Bob Proctor was a hero before he joined the Royal Canadian Navy in 1944.

He was just 15 years old when he saved a boy from drowning in a river.

"I saw the boy was in trouble so I dove in. I could soon feel my legs begin to cramp to I grabbed him and pulled him to shore. I'll never forget that incident," he says. Barely three years later, in July of 1944, he enlisted at age 18.

Bob was born in January 8, 1926 in County Down, Northern Ireland and moved with his parents to Canada in 1930 where they settled in Fergus, Ontario. He enlisted in Hamilton on the HMCS Star. He began his basic training in Winnipeg, Manitoba and then was stationed in Cornwallis, Nova Scotia. He boarded the frigate HMCS La Hulloise and assigned convoy duty out of Halifax, Nova Scotia patrolling the North Atlantic Ocean.

"I was a look out on the ship. We had to watch for mines," he recalls. I guess lucky for us things were pretty uneventful. So many of friends were not so lucky."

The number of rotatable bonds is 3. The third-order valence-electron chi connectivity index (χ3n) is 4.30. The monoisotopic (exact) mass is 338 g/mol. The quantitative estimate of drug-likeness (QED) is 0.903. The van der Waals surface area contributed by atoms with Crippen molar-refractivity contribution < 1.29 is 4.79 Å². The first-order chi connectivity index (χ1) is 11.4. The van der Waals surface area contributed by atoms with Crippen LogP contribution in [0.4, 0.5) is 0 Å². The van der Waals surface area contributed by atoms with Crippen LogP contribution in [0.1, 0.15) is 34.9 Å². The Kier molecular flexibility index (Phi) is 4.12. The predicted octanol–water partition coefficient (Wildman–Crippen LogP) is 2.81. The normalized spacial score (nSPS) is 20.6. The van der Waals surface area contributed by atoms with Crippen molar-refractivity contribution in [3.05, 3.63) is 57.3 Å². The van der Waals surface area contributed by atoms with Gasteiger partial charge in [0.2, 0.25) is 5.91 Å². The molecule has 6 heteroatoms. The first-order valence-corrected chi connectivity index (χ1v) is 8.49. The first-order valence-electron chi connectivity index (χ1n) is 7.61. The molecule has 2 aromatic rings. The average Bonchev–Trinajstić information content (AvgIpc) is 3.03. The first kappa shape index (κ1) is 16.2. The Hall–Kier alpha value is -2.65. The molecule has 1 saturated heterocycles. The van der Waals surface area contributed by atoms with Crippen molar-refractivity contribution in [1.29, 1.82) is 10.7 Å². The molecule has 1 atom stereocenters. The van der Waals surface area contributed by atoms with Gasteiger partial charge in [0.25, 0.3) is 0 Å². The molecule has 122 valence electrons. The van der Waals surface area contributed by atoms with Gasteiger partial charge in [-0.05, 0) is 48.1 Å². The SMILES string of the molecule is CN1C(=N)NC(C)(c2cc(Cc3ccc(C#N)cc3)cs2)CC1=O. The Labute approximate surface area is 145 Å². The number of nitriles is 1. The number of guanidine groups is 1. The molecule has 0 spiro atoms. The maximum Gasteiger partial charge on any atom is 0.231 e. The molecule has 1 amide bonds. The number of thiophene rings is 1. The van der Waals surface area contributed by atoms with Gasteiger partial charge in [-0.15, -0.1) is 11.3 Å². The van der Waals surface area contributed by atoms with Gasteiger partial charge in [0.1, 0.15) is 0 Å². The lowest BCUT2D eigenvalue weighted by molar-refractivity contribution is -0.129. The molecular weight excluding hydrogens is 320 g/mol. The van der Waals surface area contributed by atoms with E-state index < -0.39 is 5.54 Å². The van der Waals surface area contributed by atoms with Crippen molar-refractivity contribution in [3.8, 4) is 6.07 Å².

Bob was discharged on April 16, 1946. And like so many who did come home from the war, he wondered about his future.

Returning to Fergus he found work with Beatty Brothers Limited. The company was known for manufacturing agricultural equipment and appliances such as washing machines.

"I worked at Beattys for 47 years."

Work wasn't all Bob found when he returned home from the war. In 1950, he met Annie and the two were married a year later. This past September, the couple celebrated their 68th wedding anniversary.

On leaving the navy, Bob joined the Royal Canadian Legion Elora Branch 29. He has been a member ever since and is proud of his involvement. "I have been a member now for 74 years. It is such an honour to be part of it."

Annie is a 54-year member of the Legion.

Remembrance Day is special to Bob. "It brings back old memories and I think of so many fellows I knew or had heard of who never came home. I am proud to have served my country."

Today, Bob lives at Caressant Care Fergus Retirement Home where he has been for the past four years. He is a delight to all who meet him and he is proud to wear his Legion uniform.

No less than five medals adorn his uniform. Testament to a hero whose story deserves to be told and to be heard.

We just need to listen.

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